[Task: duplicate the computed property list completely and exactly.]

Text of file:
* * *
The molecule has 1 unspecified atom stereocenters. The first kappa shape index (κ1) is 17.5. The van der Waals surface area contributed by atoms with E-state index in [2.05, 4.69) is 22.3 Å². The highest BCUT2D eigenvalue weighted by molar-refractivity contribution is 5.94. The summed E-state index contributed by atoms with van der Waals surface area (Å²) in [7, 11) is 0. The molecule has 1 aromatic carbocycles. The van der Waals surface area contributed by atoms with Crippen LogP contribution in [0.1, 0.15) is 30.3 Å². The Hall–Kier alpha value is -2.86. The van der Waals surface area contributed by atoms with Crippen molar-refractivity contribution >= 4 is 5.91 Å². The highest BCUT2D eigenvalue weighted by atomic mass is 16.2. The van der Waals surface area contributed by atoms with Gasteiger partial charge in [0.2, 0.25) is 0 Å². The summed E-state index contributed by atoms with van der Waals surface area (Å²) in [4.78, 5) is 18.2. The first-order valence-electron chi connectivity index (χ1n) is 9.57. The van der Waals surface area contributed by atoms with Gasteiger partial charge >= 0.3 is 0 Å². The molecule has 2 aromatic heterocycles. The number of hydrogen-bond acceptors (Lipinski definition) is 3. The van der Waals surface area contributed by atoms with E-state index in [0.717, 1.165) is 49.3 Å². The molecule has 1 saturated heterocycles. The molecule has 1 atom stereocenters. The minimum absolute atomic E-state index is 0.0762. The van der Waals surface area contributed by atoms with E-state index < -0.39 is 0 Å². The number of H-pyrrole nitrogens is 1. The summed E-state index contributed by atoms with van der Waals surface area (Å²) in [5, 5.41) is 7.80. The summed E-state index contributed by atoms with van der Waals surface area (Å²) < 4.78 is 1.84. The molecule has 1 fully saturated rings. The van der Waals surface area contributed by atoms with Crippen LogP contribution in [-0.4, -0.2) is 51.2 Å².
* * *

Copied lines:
The molecule has 1 unspecified atom stereocenters. The first kappa shape index (κ1) is 17.5. The van der Waals surface area contributed by atoms with E-state index in [2.05, 4.69) is 22.3 Å². The highest BCUT2D eigenvalue weighted by molar-refractivity contribution is 5.94. The summed E-state index contributed by atoms with van der Waals surface area (Å²) in [7, 11) is 0. The molecule has 1 aromatic carbocycles. The van der Waals surface area contributed by atoms with Crippen LogP contribution in [0.1, 0.15) is 30.3 Å². The Hall–Kier alpha value is -2.86. The van der Waals surface area contributed by atoms with Crippen molar-refractivity contribution >= 4 is 5.91 Å². The highest BCUT2D eigenvalue weighted by atomic mass is 16.2. The van der Waals surface area contributed by atoms with Gasteiger partial charge in [0.2, 0.25) is 0 Å². The summed E-state index contributed by atoms with van der Waals surface area (Å²) in [4.78, 5) is 18.2. The first-order valence-electron chi connectivity index (χ1n) is 9.57. The van der Waals surface area contributed by atoms with Gasteiger partial charge >= 0.3 is 0 Å². The molecule has 2 aromatic heterocycles. The number of hydrogen-bond acceptors (Lipinski definition) is 3. The van der Waals surface area contributed by atoms with E-state index in [0.717, 1.165) is 49.3 Å². The molecule has 1 saturated heterocycles. The molecule has 1 atom stereocenters. The minimum absolute atomic E-state index is 0.0762. The van der Waals surface area contributed by atoms with E-state index < -0.39 is 0 Å². The number of H-pyrrole nitrogens is 1. The summed E-state index contributed by atoms with van der Waals surface area (Å²) in [5, 5.41) is 7.80. The summed E-state index contributed by atoms with van der Waals surface area (Å²) < 4.78 is 1.84. The molecule has 1 fully saturated rings. The van der Waals surface area contributed by atoms with Crippen LogP contribution in [-0.4, -0.2) is 51.2 Å².